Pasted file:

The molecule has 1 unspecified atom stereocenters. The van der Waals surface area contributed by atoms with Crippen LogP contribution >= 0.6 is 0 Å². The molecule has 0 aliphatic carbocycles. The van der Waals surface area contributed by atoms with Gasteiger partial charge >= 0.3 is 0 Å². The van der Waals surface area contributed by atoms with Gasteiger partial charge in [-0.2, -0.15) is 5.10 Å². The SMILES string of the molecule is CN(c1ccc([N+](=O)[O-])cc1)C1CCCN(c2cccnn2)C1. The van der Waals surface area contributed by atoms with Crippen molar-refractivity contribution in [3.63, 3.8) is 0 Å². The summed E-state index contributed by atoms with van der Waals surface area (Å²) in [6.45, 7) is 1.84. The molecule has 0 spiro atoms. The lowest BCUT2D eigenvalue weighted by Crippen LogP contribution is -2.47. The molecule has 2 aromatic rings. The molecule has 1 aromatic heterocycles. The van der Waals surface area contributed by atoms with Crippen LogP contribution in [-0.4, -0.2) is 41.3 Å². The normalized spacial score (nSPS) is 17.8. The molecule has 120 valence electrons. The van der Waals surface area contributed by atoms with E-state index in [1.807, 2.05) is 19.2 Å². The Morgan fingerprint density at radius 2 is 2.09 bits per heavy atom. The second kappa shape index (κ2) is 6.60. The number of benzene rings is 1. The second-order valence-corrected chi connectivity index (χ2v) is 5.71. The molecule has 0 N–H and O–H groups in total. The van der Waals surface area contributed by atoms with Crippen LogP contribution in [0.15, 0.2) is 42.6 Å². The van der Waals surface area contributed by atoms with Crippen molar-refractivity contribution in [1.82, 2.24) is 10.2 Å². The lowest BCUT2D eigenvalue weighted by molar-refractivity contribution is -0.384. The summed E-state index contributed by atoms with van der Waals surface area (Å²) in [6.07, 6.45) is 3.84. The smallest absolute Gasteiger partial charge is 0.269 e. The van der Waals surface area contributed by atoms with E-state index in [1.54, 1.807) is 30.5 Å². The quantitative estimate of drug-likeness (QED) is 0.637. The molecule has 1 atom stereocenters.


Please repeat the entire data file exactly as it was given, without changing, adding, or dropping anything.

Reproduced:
The molecule has 1 unspecified atom stereocenters. The van der Waals surface area contributed by atoms with Crippen LogP contribution >= 0.6 is 0 Å². The molecule has 0 aliphatic carbocycles. The van der Waals surface area contributed by atoms with Gasteiger partial charge >= 0.3 is 0 Å². The van der Waals surface area contributed by atoms with Gasteiger partial charge in [-0.2, -0.15) is 5.10 Å². The SMILES string of the molecule is CN(c1ccc([N+](=O)[O-])cc1)C1CCCN(c2cccnn2)C1. The van der Waals surface area contributed by atoms with Crippen molar-refractivity contribution in [3.63, 3.8) is 0 Å². The summed E-state index contributed by atoms with van der Waals surface area (Å²) in [6.45, 7) is 1.84. The molecule has 0 spiro atoms. The lowest BCUT2D eigenvalue weighted by Crippen LogP contribution is -2.47. The molecule has 2 aromatic rings. The molecule has 1 aromatic heterocycles. The van der Waals surface area contributed by atoms with Crippen LogP contribution in [-0.4, -0.2) is 41.3 Å². The normalized spacial score (nSPS) is 17.8. The molecule has 120 valence electrons. The van der Waals surface area contributed by atoms with E-state index in [1.807, 2.05) is 19.2 Å². The Morgan fingerprint density at radius 2 is 2.09 bits per heavy atom. The second kappa shape index (κ2) is 6.60. The number of benzene rings is 1. The second-order valence-corrected chi connectivity index (χ2v) is 5.71. The molecule has 0 N–H and O–H groups in total. The van der Waals surface area contributed by atoms with Crippen LogP contribution in [0.15, 0.2) is 42.6 Å². The van der Waals surface area contributed by atoms with Crippen molar-refractivity contribution in [1.82, 2.24) is 10.2 Å². The lowest BCUT2D eigenvalue weighted by molar-refractivity contribution is -0.384. The summed E-state index contributed by atoms with van der Waals surface area (Å²) in [6.07, 6.45) is 3.84. The smallest absolute Gasteiger partial charge is 0.269 e. The van der Waals surface area contributed by atoms with E-state index in [1.54, 1.807) is 30.5 Å². The quantitative estimate of drug-likeness (QED) is 0.637. The molecule has 1 atom stereocenters.